Séminaire du LPTMS : Orazio Scarlatella (Collège de France)


11:00 - 12:00

LPTMS (100% online seminar)
LPTMS - Bâtiment Pascal n° 530 rue André Rivière - Université Paris-Saclay, Orsay, 91405

Type d’évènement

Carte non disponible

Dynamical Mean-Field Theory for Markovian Open Quantum Many-Body Systems

Orazio Scarlatella (Collège de France)

Online seminar — Zoom Meeting ID: 962 2949 3343 — Passcode: ask L. Mazza and D. Petrov —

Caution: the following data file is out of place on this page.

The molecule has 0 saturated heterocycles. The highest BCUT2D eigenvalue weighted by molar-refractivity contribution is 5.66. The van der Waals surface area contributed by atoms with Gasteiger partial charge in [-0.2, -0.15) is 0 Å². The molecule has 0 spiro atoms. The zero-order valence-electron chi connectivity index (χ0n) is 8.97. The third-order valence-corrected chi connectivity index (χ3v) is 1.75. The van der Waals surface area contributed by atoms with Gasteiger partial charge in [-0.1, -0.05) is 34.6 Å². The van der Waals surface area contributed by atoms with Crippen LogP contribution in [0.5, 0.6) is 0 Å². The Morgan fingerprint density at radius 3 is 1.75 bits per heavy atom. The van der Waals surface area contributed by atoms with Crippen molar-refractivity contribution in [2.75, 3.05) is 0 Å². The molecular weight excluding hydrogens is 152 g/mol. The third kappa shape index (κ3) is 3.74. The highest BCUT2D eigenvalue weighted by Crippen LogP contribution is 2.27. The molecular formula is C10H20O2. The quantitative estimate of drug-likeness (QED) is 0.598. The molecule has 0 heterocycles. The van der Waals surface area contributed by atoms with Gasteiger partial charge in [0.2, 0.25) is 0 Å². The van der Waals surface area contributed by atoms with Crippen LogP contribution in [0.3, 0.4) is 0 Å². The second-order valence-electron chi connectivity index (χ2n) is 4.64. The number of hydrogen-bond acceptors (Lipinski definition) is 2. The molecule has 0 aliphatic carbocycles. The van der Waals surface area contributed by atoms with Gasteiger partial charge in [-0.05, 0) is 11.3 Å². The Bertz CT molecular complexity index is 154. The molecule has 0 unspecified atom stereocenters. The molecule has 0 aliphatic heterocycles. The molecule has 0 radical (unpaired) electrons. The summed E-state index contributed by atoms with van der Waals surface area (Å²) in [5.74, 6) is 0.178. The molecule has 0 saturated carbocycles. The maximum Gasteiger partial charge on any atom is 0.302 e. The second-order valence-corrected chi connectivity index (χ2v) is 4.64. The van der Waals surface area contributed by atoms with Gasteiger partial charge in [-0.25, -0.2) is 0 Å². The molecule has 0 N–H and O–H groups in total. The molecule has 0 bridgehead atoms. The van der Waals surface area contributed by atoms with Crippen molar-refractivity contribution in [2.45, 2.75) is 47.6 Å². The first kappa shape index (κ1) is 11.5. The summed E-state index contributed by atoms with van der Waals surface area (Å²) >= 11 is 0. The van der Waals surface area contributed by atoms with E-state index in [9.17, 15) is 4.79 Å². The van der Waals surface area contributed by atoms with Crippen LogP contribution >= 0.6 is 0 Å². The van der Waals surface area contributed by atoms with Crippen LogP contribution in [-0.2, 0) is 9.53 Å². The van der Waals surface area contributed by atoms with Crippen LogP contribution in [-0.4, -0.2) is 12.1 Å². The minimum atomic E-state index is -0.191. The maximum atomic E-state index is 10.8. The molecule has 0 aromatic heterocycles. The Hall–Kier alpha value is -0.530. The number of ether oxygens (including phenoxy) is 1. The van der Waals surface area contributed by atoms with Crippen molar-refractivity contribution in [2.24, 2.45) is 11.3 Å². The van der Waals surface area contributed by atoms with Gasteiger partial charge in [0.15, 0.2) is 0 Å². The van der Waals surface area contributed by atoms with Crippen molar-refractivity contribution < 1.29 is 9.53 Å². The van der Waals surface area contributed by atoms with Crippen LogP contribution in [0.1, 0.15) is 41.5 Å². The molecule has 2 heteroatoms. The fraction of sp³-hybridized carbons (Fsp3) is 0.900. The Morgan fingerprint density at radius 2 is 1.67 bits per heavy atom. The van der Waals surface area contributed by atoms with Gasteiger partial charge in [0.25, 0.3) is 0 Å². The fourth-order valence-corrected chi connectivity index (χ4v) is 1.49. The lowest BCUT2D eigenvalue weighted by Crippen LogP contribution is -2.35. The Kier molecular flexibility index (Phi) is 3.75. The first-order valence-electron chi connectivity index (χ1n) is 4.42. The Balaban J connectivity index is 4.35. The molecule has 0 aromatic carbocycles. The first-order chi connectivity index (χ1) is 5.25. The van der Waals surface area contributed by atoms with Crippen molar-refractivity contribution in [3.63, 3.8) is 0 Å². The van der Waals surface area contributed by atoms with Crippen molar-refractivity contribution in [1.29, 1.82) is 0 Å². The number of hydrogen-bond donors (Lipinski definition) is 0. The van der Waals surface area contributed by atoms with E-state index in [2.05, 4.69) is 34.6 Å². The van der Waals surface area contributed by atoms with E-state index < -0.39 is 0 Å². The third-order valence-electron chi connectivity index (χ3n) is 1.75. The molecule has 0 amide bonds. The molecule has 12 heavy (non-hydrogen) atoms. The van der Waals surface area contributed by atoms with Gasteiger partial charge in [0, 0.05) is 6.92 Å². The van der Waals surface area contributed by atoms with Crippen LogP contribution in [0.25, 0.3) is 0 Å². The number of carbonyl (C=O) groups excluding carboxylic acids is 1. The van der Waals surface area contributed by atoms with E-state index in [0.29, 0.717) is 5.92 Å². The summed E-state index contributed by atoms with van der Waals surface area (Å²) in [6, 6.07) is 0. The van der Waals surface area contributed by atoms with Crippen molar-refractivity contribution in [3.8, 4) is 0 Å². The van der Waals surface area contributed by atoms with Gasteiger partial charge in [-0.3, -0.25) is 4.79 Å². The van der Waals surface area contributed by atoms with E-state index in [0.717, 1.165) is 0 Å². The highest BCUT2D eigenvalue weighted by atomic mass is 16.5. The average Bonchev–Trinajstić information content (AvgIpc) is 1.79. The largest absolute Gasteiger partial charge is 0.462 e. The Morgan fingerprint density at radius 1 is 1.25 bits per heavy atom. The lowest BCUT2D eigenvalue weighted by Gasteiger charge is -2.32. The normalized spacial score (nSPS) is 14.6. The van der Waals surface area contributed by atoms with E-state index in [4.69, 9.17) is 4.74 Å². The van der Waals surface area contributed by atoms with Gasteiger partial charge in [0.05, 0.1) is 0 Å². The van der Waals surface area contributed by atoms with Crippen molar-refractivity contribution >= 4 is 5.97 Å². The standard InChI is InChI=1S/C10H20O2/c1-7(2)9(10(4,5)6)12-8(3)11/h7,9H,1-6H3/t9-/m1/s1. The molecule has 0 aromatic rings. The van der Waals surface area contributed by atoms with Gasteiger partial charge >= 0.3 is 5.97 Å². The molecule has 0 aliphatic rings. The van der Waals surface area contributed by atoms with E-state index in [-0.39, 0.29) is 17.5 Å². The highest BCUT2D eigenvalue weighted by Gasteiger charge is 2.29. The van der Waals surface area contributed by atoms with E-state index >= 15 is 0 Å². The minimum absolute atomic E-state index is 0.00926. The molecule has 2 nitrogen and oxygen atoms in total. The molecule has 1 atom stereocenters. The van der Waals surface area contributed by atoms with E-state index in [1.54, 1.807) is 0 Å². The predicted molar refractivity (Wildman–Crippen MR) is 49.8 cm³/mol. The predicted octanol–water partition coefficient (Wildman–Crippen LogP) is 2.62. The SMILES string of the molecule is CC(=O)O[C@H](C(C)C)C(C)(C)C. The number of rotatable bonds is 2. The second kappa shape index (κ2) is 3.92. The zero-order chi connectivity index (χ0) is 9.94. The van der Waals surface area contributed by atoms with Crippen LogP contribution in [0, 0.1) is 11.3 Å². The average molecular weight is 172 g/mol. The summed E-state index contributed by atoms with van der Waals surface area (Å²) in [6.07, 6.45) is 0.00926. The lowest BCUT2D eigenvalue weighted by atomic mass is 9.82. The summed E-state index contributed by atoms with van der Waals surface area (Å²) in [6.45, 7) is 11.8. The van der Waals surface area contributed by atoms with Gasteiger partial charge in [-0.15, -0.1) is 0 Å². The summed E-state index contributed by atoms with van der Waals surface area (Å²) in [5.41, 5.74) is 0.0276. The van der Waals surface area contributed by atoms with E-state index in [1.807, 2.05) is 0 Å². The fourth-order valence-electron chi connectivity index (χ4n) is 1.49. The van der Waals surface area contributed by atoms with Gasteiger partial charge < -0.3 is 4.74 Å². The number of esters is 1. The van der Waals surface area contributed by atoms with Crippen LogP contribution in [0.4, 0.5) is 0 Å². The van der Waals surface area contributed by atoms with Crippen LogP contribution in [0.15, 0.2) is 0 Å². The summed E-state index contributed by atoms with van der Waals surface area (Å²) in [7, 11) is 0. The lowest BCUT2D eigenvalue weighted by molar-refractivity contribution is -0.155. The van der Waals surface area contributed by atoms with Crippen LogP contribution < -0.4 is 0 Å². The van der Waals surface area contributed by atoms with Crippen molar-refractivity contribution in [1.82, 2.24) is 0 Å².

Markovian quantum many body systems describe a number of experimental platforms relevant for quantum simulations. Their theoretical understanding is hampered by the exponential scaling of their Hilbert space and by their intrinsic nonequilibrium nature, limiting the applicability of many traditional approaches. In this talk I will present an extension of the nonequilibrium Dynamical Mean Field Theory (DMFT) to bosonic Markovian open quantum systems. Within DMFT, a Lindblad master equation describing a lattice of dissipative particles is mapped onto an impurity problem describing a single site of the lattice coupled to a self-consistent environment, which for bosons accounts for fluctuations beyond Gutzwiller mean-field theory due to the finite lattice connectivity. I will present a non-perturbative approach to solve this impurity problem, which is tailored for Markovian open quantum systems. As a first application of this DMFT approach, I will discuss the steady-state of a driven-dissipative Bose-Hubbard model with two-body losses and incoherent pump. I will show that this model features a normal phase at small hopping and a phase transition towards a non-equilibrium superfluid. Remarkably, this transition occurs as a finite-frequency instability, leading to an oscillating in time order parameter. Then, I will show that DMFT captures hopping-induced dissipative processes, completely missed in Gutzwiller mean-field theory, which crucially determine the properties of the normal phase, including the suppression of local gain and the emergence of a stationary quantum-Zeno regime. I will also argue that these processes compete with coherent hopping processes to determine the phase transition towards the superfluid phase, leading to a large extension of the normal phase due to finite-connectivity.

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